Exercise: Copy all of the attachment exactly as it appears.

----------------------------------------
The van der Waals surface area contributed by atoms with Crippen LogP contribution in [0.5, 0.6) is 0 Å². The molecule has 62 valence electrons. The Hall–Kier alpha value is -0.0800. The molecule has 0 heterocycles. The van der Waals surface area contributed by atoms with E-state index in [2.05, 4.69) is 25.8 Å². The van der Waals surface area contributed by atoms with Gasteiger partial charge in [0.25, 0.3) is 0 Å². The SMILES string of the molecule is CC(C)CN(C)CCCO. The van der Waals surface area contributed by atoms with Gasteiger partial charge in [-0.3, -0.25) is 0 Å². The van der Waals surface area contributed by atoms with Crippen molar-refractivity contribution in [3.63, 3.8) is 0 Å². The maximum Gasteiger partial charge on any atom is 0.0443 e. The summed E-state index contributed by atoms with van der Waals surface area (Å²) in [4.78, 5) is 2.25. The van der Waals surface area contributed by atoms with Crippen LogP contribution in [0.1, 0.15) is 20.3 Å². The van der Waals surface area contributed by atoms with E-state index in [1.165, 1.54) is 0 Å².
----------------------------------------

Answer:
The van der Waals surface area contributed by atoms with Crippen LogP contribution in [0.5, 0.6) is 0 Å². The molecule has 62 valence electrons. The Hall–Kier alpha value is -0.0800. The molecule has 0 heterocycles. The van der Waals surface area contributed by atoms with E-state index in [2.05, 4.69) is 25.8 Å². The van der Waals surface area contributed by atoms with Gasteiger partial charge in [0.25, 0.3) is 0 Å². The SMILES string of the molecule is CC(C)CN(C)CCCO. The van der Waals surface area contributed by atoms with Gasteiger partial charge in [-0.3, -0.25) is 0 Å². The van der Waals surface area contributed by atoms with Crippen molar-refractivity contribution in [3.63, 3.8) is 0 Å². The maximum Gasteiger partial charge on any atom is 0.0443 e. The summed E-state index contributed by atoms with van der Waals surface area (Å²) in [4.78, 5) is 2.25. The van der Waals surface area contributed by atoms with Crippen LogP contribution in [0.1, 0.15) is 20.3 Å². The van der Waals surface area contributed by atoms with E-state index in [1.165, 1.54) is 0 Å².